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Diabetes. 2010 Feb;59(2):358-74. doi: 10.2337/db09-1159. Epub 2009 Nov 23.

Cytokines interleukin-1beta and tumor necrosis factor-alpha regulate different transcriptional and alternative splicing networks in primary beta-cells.

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Laboratory of Experimental Medicine, Université Libre de Bruxelles, Brussels, Belgium.



Cytokines contribute to pancreatic beta-cell death in type 1 diabetes. This effect is mediated by complex gene networks that remain to be characterized. We presently utilized array analysis to define the global expression pattern of genes, including spliced variants, modified by the cytokines interleukin (IL)-1beta + interferon (IFN)-gamma and tumor necrosis factor (TNF)-alpha + IFN-gamma in primary rat beta-cells.


Fluorescence-activated cell sorter-purified rat beta-cells were exposed to IL-1beta + IFN-gamma or TNF-alpha + IFN-gamma for 6 or 24 h, and global gene expression was analyzed by microarray. Key results were confirmed by RT-PCR, and small-interfering RNAs were used to investigate the mechanistic role of novel and relevant transcription factors identified by pathway analysis. RESULTS Nearly 16,000 transcripts were detected as present in beta-cells, with temporal differences in the number of genes modulated by IL-1beta + IFNgamma or TNF-alpha + IFN-gamma. These cytokine combinations induced differential expression of inflammatory response genes, which is related to differential induction of IFN regulatory factor-7. Both treatments decreased the expression of genes involved in the maintenance of beta-cell phenotype and growth/regeneration. Cytokines induced hypoxia-inducible factor-alpha, which in this context has a proapoptotic role. Cytokines also modified the expression of >20 genes involved in RNA splicing, and exon array analysis showed cytokine-induced changes in alternative splicing of >50% of the cytokine-modified genes.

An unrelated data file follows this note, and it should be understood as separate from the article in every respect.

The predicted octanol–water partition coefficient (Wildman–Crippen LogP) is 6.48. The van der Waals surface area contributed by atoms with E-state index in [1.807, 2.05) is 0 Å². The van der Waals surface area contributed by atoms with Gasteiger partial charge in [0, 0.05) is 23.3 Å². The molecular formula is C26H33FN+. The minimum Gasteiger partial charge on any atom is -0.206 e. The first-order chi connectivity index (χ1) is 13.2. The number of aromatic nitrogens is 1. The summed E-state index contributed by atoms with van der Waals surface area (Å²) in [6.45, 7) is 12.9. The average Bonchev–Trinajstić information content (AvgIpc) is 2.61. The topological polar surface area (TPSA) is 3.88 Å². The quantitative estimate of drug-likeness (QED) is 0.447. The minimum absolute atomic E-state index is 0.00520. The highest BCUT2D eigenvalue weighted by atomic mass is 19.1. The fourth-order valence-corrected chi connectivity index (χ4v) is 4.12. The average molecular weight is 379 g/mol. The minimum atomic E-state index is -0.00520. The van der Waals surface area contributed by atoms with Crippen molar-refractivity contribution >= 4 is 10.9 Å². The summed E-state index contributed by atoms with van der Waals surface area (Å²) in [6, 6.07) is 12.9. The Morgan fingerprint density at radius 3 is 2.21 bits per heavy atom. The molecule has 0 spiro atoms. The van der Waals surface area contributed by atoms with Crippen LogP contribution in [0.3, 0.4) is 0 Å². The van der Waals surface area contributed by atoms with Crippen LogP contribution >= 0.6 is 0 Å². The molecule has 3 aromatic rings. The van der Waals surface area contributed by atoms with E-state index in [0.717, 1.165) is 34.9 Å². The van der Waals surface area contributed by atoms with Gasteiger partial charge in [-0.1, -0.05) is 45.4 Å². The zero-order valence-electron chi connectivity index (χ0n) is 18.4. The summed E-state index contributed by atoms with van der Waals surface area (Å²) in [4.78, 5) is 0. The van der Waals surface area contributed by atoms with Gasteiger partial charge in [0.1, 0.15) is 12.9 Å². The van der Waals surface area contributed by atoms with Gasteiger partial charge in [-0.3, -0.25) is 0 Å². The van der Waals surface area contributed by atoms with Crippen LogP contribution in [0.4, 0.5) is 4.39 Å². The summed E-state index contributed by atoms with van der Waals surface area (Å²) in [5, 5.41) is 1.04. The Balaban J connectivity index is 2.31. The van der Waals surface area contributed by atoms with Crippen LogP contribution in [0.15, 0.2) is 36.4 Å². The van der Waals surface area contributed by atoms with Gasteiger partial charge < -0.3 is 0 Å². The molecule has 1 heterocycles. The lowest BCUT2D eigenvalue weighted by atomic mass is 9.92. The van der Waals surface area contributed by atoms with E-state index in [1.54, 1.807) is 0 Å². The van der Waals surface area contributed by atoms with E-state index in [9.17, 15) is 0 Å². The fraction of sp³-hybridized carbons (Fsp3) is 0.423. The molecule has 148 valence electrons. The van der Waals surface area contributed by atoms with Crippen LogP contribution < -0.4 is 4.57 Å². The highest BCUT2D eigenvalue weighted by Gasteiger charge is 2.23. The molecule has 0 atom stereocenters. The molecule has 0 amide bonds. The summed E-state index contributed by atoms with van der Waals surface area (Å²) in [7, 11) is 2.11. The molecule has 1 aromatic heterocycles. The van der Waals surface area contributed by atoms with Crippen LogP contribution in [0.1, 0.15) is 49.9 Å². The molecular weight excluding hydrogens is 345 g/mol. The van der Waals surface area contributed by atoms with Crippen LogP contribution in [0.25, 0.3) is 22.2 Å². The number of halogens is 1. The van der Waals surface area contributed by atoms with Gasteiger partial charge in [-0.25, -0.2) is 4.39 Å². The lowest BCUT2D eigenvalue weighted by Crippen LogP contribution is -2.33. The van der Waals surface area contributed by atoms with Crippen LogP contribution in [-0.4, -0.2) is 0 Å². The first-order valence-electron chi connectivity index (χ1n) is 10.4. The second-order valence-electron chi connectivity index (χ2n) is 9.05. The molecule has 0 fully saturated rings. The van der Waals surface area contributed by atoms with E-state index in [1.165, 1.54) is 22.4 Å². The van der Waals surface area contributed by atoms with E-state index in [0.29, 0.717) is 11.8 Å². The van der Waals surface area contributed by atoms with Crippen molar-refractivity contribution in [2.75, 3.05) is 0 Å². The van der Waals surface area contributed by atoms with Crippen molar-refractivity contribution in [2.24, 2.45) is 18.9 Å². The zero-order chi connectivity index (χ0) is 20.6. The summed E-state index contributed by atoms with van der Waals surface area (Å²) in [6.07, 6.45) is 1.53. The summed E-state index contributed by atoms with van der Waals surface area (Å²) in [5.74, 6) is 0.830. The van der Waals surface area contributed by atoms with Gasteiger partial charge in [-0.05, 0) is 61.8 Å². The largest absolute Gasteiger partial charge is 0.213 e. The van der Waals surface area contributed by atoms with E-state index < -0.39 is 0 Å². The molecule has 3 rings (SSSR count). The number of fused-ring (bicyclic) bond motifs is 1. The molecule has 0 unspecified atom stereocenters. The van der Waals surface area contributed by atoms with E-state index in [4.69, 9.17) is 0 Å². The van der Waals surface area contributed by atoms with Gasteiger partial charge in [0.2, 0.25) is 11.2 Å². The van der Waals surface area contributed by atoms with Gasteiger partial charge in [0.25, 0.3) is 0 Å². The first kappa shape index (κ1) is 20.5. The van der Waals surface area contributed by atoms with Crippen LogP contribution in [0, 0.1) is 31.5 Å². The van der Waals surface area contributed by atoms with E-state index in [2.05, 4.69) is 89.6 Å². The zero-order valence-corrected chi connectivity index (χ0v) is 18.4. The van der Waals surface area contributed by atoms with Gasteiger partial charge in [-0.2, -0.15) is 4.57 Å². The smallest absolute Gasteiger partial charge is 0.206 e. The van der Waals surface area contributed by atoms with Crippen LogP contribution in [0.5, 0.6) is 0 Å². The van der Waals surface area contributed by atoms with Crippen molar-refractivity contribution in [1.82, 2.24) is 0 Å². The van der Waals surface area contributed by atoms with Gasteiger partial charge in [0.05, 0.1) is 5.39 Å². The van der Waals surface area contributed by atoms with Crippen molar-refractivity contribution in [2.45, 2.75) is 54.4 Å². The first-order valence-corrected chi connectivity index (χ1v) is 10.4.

The present study doubles the number of known genes expressed in primary beta-cells, modified or not by cytokines, and indicates the biological role for several novel cytokine-modified pathways in beta-cells. It also shows that cytokines modify alternative splicing in beta-cells, opening a new avenue of research for the field.

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